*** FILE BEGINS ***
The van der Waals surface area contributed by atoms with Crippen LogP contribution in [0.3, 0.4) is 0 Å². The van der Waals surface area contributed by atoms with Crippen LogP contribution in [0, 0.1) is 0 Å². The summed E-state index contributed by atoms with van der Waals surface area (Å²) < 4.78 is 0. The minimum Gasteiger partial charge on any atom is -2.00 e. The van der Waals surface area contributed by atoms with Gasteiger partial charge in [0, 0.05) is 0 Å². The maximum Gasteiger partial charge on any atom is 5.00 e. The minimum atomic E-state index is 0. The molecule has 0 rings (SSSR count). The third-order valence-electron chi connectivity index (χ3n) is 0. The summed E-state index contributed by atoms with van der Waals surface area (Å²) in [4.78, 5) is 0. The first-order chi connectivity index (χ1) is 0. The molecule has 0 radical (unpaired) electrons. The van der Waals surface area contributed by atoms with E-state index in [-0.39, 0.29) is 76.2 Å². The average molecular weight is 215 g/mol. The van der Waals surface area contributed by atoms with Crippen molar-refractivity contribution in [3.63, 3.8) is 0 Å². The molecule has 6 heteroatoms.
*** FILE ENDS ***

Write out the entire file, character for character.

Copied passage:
The van der Waals surface area contributed by atoms with Crippen LogP contribution in [0.3, 0.4) is 0 Å². The van der Waals surface area contributed by atoms with Crippen LogP contribution in [0, 0.1) is 0 Å². The summed E-state index contributed by atoms with van der Waals surface area (Å²) < 4.78 is 0. The minimum Gasteiger partial charge on any atom is -2.00 e. The van der Waals surface area contributed by atoms with Gasteiger partial charge in [0, 0.05) is 0 Å². The maximum Gasteiger partial charge on any atom is 5.00 e. The minimum atomic E-state index is 0. The molecule has 0 rings (SSSR count). The third-order valence-electron chi connectivity index (χ3n) is 0. The summed E-state index contributed by atoms with van der Waals surface area (Å²) in [4.78, 5) is 0. The first-order chi connectivity index (χ1) is 0. The molecule has 0 radical (unpaired) electrons. The van der Waals surface area contributed by atoms with E-state index in [-0.39, 0.29) is 76.2 Å². The average molecular weight is 215 g/mol. The van der Waals surface area contributed by atoms with Crippen molar-refractivity contribution in [3.63, 3.8) is 0 Å². The molecule has 6 heteroatoms.